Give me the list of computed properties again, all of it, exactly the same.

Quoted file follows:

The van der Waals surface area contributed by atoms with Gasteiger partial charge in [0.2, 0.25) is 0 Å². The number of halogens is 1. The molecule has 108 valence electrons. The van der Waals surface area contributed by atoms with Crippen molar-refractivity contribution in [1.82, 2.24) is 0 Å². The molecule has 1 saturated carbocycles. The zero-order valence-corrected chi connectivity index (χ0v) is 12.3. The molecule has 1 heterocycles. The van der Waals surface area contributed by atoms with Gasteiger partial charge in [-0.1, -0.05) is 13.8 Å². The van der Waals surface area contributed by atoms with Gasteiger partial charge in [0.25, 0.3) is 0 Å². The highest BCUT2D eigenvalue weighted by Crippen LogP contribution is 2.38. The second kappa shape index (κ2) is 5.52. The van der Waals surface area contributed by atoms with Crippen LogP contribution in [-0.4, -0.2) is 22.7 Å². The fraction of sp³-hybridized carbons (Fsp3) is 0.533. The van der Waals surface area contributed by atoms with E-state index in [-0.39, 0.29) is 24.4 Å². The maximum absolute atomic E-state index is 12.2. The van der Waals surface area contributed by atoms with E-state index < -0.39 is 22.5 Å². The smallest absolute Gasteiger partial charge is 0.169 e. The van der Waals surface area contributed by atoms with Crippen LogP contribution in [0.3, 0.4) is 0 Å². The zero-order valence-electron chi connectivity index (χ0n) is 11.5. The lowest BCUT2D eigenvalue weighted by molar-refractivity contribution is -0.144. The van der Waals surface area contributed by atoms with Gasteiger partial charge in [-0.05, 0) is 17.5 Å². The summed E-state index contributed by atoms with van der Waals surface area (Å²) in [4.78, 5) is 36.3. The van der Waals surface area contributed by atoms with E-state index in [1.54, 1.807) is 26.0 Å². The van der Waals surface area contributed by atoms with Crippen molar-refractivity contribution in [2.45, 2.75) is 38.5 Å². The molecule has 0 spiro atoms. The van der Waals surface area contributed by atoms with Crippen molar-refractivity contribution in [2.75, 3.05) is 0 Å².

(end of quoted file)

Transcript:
The van der Waals surface area contributed by atoms with Gasteiger partial charge in [0.2, 0.25) is 0 Å². The number of halogens is 1. The molecule has 108 valence electrons. The van der Waals surface area contributed by atoms with Crippen molar-refractivity contribution in [1.82, 2.24) is 0 Å². The molecule has 1 saturated carbocycles. The zero-order valence-corrected chi connectivity index (χ0v) is 12.3. The molecule has 1 heterocycles. The van der Waals surface area contributed by atoms with Gasteiger partial charge in [-0.1, -0.05) is 13.8 Å². The van der Waals surface area contributed by atoms with Gasteiger partial charge in [0.25, 0.3) is 0 Å². The highest BCUT2D eigenvalue weighted by Crippen LogP contribution is 2.38. The second kappa shape index (κ2) is 5.52. The van der Waals surface area contributed by atoms with Crippen LogP contribution in [-0.4, -0.2) is 22.7 Å². The fraction of sp³-hybridized carbons (Fsp3) is 0.533. The van der Waals surface area contributed by atoms with E-state index in [-0.39, 0.29) is 24.4 Å². The maximum absolute atomic E-state index is 12.2. The van der Waals surface area contributed by atoms with E-state index < -0.39 is 22.5 Å². The smallest absolute Gasteiger partial charge is 0.169 e. The van der Waals surface area contributed by atoms with Crippen LogP contribution in [0.3, 0.4) is 0 Å². The zero-order valence-electron chi connectivity index (χ0n) is 11.5. The lowest BCUT2D eigenvalue weighted by molar-refractivity contribution is -0.144. The van der Waals surface area contributed by atoms with Gasteiger partial charge in [-0.05, 0) is 17.5 Å². The summed E-state index contributed by atoms with van der Waals surface area (Å²) in [4.78, 5) is 36.3. The van der Waals surface area contributed by atoms with E-state index in [1.54, 1.807) is 26.0 Å². The van der Waals surface area contributed by atoms with Crippen molar-refractivity contribution in [2.45, 2.75) is 38.5 Å². The molecule has 0 spiro atoms. The van der Waals surface area contributed by atoms with Crippen molar-refractivity contribution in [2.75, 3.05) is 0 Å².